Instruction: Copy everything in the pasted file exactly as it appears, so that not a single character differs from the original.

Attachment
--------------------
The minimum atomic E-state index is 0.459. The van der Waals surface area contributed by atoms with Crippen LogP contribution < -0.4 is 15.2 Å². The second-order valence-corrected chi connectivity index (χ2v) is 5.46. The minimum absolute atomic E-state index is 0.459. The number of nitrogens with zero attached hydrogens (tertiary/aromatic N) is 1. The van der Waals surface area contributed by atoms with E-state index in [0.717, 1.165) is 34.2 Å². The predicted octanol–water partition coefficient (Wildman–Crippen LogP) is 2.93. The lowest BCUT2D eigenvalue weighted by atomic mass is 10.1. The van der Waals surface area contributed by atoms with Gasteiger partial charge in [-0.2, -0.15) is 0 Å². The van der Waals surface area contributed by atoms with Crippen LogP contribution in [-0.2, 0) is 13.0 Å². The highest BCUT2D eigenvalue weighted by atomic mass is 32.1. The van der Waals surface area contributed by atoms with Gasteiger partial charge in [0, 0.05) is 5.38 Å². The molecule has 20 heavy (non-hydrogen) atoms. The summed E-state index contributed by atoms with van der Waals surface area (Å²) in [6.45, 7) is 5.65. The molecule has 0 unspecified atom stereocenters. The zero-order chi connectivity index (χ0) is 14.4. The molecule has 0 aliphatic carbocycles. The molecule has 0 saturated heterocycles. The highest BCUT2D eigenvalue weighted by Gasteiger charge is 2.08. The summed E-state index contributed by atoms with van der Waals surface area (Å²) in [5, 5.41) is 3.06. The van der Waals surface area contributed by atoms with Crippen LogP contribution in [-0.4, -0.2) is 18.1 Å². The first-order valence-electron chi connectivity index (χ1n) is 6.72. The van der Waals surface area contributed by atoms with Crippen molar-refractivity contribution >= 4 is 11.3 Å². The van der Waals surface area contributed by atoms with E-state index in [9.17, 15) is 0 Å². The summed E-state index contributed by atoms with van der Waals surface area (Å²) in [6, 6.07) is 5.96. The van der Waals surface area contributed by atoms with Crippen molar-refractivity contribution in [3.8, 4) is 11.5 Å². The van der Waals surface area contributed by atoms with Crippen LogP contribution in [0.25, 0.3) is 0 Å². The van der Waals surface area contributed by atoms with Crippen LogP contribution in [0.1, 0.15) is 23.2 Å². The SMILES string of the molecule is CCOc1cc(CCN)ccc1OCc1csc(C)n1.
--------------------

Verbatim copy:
The minimum atomic E-state index is 0.459. The van der Waals surface area contributed by atoms with Crippen LogP contribution < -0.4 is 15.2 Å². The second-order valence-corrected chi connectivity index (χ2v) is 5.46. The minimum absolute atomic E-state index is 0.459. The number of nitrogens with zero attached hydrogens (tertiary/aromatic N) is 1. The van der Waals surface area contributed by atoms with E-state index in [0.717, 1.165) is 34.2 Å². The predicted octanol–water partition coefficient (Wildman–Crippen LogP) is 2.93. The lowest BCUT2D eigenvalue weighted by atomic mass is 10.1. The van der Waals surface area contributed by atoms with Gasteiger partial charge in [-0.2, -0.15) is 0 Å². The van der Waals surface area contributed by atoms with Crippen LogP contribution in [-0.2, 0) is 13.0 Å². The highest BCUT2D eigenvalue weighted by atomic mass is 32.1. The van der Waals surface area contributed by atoms with Gasteiger partial charge in [0, 0.05) is 5.38 Å². The molecule has 20 heavy (non-hydrogen) atoms. The summed E-state index contributed by atoms with van der Waals surface area (Å²) in [6.45, 7) is 5.65. The molecule has 0 unspecified atom stereocenters. The zero-order chi connectivity index (χ0) is 14.4. The molecule has 0 aliphatic carbocycles. The molecule has 0 saturated heterocycles. The highest BCUT2D eigenvalue weighted by Gasteiger charge is 2.08. The summed E-state index contributed by atoms with van der Waals surface area (Å²) in [5, 5.41) is 3.06. The van der Waals surface area contributed by atoms with Crippen LogP contribution in [-0.4, -0.2) is 18.1 Å². The first-order valence-electron chi connectivity index (χ1n) is 6.72. The van der Waals surface area contributed by atoms with Crippen molar-refractivity contribution >= 4 is 11.3 Å². The van der Waals surface area contributed by atoms with E-state index in [9.17, 15) is 0 Å². The summed E-state index contributed by atoms with van der Waals surface area (Å²) in [6, 6.07) is 5.96. The van der Waals surface area contributed by atoms with Crippen molar-refractivity contribution in [3.8, 4) is 11.5 Å². The van der Waals surface area contributed by atoms with Crippen LogP contribution in [0.25, 0.3) is 0 Å². The van der Waals surface area contributed by atoms with Crippen LogP contribution in [0.1, 0.15) is 23.2 Å². The SMILES string of the molecule is CCOc1cc(CCN)ccc1OCc1csc(C)n1.